Isn’t this awesome?! We are living just like Jesus did! We don’t have to imagine what it was like when Jesus and his pals were occupied and Jesus was executed, it is happening now and you are helping Caesar do it! Remember, any excuse is as good as another to get the oppressor to take away everything you have. A virus, terrorists, cooties, whatever works.

Tomorrow is Palm Sunday. To what parade will you shout your hosannas? To the parade of Jesus or the parade of Caesar? Careful how you answer as there will be consequences! It is so cool to live in the times of Jesus. Hugs.

I will have a Palm Sunday sermon tomorrow, inshallah, but I thought you might like to read a few from the past.

This is from Palm Sunday 2019, Passion, Protest, Poetry, and Possibility. An excerpt:

“Last night I was in Seattle at the Husayniah Conference. This was a conference sponsored by the Husayniah Islamic Society of Seattle. I was a panelist. We showed the mini-documentary, “For Love of Hussain (a.s.)” about Josh’s and my trip to Iraq for Arbaeen. It was well-received. They were very kind, giving us a standing ovation. Many talked to me about it in person after the showing.

In addition to the film, there was a panel discussion. The topic was “Sacrifice and Giving in Faith Traditions.” On the panel was a Jewish rabbi, a Buddhist, a Muslim Sheikh, a personal development leader, and me, a Christian pastor. We were each asked to spend five minutes on a figure who exemplified sacrifice and giving from our own religious tradition.

I chose Thomas Merton. I have been using reflections from his 1966 book, Raids on the Unspeakable, for worship during Lent. I talked about Merton, the author of 70 books, countless essays and letters, as an interfaith leader who engaged with the Dalai Lama, and who was a passionate advocate for peace. He was the first American religious leader to speak out forcefully against the Vietnam War. He was a mentor to the Berrigan Brothers who burned draft cards. The FBI had files on the Berrigans and the CIA had a file on Merton, even intercepting his mail.

Merton died on December 10th, 1968 in Bangkok, Thailand while at a conference. He was giving a series of lectures. The popular lore that has been repeated again and again by his many biographers was that he died accidentally while coming out of the shower and touching a fan that electrocuted him. I spoke about a recent investigation by Hugh Turley and David Martin as well as the position of Matthew Fox that this accidental death narrative is a fiction. Evidence, for those who care to examine it, shows that his death was not accidental, but a murder set up to look like an accident. The investigators, Turley and Martin, and Matthew Fox are convinced that Merton was murdered by the CIA because of Merton’s popularity as an anti-war leader.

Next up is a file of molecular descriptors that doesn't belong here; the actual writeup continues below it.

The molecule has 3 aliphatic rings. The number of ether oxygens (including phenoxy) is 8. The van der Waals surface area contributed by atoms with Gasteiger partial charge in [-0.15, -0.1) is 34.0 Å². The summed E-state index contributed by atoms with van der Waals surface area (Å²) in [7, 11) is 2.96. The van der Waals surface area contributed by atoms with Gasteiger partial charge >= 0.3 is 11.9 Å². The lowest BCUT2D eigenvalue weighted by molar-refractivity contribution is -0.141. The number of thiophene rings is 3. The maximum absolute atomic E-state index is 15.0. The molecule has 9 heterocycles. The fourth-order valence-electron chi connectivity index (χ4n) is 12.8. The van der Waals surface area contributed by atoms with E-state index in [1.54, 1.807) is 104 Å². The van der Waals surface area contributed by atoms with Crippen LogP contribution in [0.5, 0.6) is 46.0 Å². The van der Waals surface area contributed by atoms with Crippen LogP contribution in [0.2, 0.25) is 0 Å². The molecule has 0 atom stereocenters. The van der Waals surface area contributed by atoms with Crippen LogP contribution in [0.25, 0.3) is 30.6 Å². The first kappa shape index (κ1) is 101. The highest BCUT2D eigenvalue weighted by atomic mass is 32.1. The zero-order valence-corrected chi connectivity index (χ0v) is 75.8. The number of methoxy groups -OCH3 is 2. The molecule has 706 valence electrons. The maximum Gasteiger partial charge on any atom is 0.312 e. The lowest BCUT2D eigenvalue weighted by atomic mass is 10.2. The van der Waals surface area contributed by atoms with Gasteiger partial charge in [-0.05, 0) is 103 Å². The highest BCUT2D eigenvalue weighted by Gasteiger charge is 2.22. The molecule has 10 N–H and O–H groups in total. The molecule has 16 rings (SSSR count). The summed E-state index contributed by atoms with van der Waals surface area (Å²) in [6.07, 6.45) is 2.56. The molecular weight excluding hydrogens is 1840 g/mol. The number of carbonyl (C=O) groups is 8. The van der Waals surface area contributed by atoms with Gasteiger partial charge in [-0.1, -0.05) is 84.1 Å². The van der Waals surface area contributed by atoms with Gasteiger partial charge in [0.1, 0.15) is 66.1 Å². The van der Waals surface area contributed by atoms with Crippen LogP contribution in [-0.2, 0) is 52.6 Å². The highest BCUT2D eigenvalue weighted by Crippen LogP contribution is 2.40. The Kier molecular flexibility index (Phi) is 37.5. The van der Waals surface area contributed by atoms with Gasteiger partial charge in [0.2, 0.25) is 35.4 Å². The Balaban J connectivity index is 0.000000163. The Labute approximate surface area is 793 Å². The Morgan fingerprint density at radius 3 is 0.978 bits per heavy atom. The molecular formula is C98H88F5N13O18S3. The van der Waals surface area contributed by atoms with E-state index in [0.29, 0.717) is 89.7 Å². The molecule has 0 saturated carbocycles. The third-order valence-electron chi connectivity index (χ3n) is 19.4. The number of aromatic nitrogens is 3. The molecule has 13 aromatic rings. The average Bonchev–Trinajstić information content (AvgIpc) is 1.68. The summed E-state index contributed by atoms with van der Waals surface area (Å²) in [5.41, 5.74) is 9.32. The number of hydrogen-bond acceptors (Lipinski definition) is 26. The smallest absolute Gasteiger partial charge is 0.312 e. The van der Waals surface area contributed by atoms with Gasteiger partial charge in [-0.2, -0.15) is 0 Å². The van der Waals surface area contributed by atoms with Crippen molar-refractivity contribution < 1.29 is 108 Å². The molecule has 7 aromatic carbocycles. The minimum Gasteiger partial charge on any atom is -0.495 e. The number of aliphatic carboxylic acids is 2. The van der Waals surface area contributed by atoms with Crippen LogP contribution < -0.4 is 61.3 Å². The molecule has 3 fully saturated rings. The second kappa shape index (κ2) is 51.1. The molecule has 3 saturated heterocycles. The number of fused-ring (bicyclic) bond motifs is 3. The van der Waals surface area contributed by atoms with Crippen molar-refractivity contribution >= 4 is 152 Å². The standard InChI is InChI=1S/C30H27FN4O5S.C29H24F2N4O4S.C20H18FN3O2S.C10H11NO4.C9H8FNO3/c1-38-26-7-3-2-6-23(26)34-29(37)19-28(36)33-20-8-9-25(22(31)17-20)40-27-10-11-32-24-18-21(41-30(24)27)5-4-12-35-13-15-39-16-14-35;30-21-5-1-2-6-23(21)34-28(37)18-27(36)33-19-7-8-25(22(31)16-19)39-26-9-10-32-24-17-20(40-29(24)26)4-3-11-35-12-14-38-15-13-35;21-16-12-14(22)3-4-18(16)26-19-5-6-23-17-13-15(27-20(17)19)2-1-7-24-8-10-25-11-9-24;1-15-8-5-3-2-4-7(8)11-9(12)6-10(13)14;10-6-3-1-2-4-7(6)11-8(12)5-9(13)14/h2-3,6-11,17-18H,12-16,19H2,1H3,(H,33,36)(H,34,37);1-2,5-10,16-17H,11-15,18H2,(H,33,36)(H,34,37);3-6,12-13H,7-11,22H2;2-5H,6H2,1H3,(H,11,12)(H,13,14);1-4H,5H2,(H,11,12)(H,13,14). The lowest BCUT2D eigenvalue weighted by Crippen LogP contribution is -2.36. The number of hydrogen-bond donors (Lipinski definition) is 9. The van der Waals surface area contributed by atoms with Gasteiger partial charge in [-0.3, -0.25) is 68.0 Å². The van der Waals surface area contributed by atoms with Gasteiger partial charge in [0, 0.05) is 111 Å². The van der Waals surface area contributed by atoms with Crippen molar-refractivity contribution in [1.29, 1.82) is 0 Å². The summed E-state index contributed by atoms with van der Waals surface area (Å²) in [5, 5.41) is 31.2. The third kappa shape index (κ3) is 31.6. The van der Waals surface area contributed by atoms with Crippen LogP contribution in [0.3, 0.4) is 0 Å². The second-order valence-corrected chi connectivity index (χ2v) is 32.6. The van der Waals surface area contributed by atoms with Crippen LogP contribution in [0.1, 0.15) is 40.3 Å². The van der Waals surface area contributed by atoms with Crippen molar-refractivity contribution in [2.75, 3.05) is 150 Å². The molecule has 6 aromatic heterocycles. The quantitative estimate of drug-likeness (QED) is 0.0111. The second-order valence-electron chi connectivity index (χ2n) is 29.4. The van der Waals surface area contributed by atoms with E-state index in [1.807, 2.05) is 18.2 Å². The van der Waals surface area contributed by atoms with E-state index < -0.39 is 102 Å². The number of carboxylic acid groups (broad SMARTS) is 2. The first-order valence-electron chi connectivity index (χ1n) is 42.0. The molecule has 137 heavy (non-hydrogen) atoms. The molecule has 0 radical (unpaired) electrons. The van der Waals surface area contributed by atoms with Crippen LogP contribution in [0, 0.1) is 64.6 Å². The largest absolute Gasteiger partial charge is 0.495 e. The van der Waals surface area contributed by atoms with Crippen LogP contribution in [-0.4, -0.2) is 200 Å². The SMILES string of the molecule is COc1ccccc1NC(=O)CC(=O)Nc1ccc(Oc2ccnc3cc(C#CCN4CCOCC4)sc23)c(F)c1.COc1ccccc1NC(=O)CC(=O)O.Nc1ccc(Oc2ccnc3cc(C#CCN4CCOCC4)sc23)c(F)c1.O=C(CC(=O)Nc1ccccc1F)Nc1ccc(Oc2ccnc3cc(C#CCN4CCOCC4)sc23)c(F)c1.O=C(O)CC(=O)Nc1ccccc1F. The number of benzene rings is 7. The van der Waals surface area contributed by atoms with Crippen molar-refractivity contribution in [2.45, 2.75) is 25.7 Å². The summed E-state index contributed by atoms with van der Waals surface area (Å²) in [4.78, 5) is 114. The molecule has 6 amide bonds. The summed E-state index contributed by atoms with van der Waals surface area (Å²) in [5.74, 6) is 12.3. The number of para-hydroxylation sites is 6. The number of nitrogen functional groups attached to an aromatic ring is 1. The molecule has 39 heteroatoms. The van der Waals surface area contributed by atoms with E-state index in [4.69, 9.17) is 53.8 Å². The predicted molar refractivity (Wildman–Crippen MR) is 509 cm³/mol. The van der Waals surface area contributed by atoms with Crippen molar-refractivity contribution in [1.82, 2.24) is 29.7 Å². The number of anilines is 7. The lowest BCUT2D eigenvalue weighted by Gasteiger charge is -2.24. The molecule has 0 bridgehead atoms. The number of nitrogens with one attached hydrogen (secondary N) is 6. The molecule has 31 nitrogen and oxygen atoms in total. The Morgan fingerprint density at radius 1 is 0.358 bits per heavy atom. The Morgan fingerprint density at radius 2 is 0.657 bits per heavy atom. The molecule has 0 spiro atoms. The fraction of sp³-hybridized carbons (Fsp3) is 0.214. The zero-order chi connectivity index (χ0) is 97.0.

I went on to say that in 1968 Robert Kennedy and Martin Luther King were also assassinated. Those who have courageously and diligently researched their deaths (Lisa Pease in Robert F. Kennedy’s case and William Pepper in Martin Luther King’s case) have shown that those deaths were not by lone gunmen but were the result of forces within our own government. This goes as well for President John F. Kennedy. The consciousness of Americans is awakening to the reality of these murders.

I continued last night by saying that this is the world in which we live. We live in a nation with 800 military bases around the world, that spends a trillion dollars a year on military endeavors even as we are not threatened by any enemy. Those who resisted this military madness, the Kennedys, Martin Luther King, Thomas Merton, end up dead, and the accounts of their deaths are turned into fictions to protect the guilty. And the wars rage on. It is all perfectly normal, isn’t it?

Merton and these others exemplify sacrifice because they gave their lives for peace, martyrs for peace, even as the stories of their deaths do not recognize this sacrifice.”

This is from a few years ago. No More Crosses. An excerpt:

“Jesus was about making changes in this world. That is what got him killed.

He talked about compassion. He talked about moving beyond ethnic boundaries and divisions. He talked about forgiveness. Not something you go to the priest for or even to God for, but your neighbor. That is the one we hurt. That is the one from whom we need forgiveness. We get it as we give it. He worked to bring people together: Samaritan and Jew, Greek and Roman. He practiced an open table, rich and poor, male and female. He challenged unjust boundaries and rules. That is what got him killed.